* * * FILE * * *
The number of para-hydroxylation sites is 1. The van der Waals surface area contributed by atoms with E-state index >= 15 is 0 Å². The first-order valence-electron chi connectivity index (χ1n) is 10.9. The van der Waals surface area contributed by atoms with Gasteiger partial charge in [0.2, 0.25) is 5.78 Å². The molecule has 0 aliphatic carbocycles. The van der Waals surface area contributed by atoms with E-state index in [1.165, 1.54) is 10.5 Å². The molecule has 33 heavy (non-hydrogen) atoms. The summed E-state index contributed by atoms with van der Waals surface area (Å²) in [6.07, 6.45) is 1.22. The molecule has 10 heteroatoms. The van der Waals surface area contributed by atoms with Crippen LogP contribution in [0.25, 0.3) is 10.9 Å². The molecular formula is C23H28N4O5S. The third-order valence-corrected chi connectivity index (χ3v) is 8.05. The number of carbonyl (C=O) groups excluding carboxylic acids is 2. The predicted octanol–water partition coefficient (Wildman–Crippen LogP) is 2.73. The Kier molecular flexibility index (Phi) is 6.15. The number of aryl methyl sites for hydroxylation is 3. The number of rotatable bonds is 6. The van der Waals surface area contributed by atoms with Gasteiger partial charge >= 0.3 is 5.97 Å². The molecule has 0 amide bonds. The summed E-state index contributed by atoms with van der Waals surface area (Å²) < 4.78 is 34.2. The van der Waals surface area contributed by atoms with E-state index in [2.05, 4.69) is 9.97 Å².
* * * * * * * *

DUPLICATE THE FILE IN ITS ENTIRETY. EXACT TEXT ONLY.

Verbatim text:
The number of para-hydroxylation sites is 1. The van der Waals surface area contributed by atoms with E-state index >= 15 is 0 Å². The first-order valence-electron chi connectivity index (χ1n) is 10.9. The van der Waals surface area contributed by atoms with Gasteiger partial charge in [0.2, 0.25) is 5.78 Å². The molecule has 0 aliphatic carbocycles. The van der Waals surface area contributed by atoms with E-state index in [1.165, 1.54) is 10.5 Å². The molecule has 33 heavy (non-hydrogen) atoms. The summed E-state index contributed by atoms with van der Waals surface area (Å²) in [6.07, 6.45) is 1.22. The molecule has 10 heteroatoms. The van der Waals surface area contributed by atoms with Crippen LogP contribution in [0.25, 0.3) is 10.9 Å². The molecular formula is C23H28N4O5S. The third-order valence-corrected chi connectivity index (χ3v) is 8.05. The number of carbonyl (C=O) groups excluding carboxylic acids is 2. The predicted octanol–water partition coefficient (Wildman–Crippen LogP) is 2.73. The Kier molecular flexibility index (Phi) is 6.15. The number of aryl methyl sites for hydroxylation is 3. The number of rotatable bonds is 6. The van der Waals surface area contributed by atoms with Gasteiger partial charge >= 0.3 is 5.97 Å². The molecule has 0 amide bonds. The summed E-state index contributed by atoms with van der Waals surface area (Å²) < 4.78 is 34.2. The van der Waals surface area contributed by atoms with E-state index in [2.05, 4.69) is 9.97 Å².